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Dzunukwa Mask or Gikamhl (Chief's Mask)

ca. 1870

The Nelson-Atkins Museum of Art

The Nelson-Atkins Museum of Art

Dzunukwa, or Wild Woman of the Woods, is a creature believed to carry off wandering or misbehaving children. She is thought to be larger than human, completely hairy like a bear, nearsighted, often sleepy in the daytime and reclusive. Stories of her presence in the nearby forest are intended to keep small children close to home. This dramatic mask is considered one of the most masterful of all depictions of Dzunukwa. Its highly sculpted features—slanting, slit-shaped eyes set deep within sockets formed by a projecting beak-like nose, heavy overhanging brow and prominent, highly polished cheekbones—convey the convincing impression of a half-animal, half-human creature of the forest. The hollow cheeks and pursed, open mouth evoke her haunting cry.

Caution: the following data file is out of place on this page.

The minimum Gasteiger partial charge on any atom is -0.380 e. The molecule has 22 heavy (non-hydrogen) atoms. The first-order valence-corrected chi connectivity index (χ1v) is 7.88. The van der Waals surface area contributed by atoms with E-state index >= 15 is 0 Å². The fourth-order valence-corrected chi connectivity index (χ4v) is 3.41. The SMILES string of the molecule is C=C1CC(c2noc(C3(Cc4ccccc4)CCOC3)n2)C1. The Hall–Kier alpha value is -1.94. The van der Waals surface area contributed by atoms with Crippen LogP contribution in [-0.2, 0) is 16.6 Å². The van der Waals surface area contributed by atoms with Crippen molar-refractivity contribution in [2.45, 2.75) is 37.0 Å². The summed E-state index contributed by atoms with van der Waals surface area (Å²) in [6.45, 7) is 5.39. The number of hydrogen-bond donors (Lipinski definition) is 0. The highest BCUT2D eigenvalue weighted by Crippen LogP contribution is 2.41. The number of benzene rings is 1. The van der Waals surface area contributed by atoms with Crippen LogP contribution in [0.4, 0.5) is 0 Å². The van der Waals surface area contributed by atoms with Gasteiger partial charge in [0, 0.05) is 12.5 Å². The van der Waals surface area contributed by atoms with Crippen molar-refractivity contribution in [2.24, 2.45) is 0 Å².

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Details

  • Title: Dzunukwa Mask or Gikamhl (Chief's Mask)
  • Date Created: ca. 1870
  • Physical Dimensions: w193.8 x h279.4 x d146.05 in (Without hair)
  • Culture: Kwakwaka'wakw (Kwakiutl)
  • Type: Sculpture
  • Rights: From the Estelle and Morton Sosland Collection, From the Estelle and Morton Sosland Collection
  • External Link: The Nelson-Atkins Museum of Art
  • Medium: Wood (alder), pigment, human hair and bear hide

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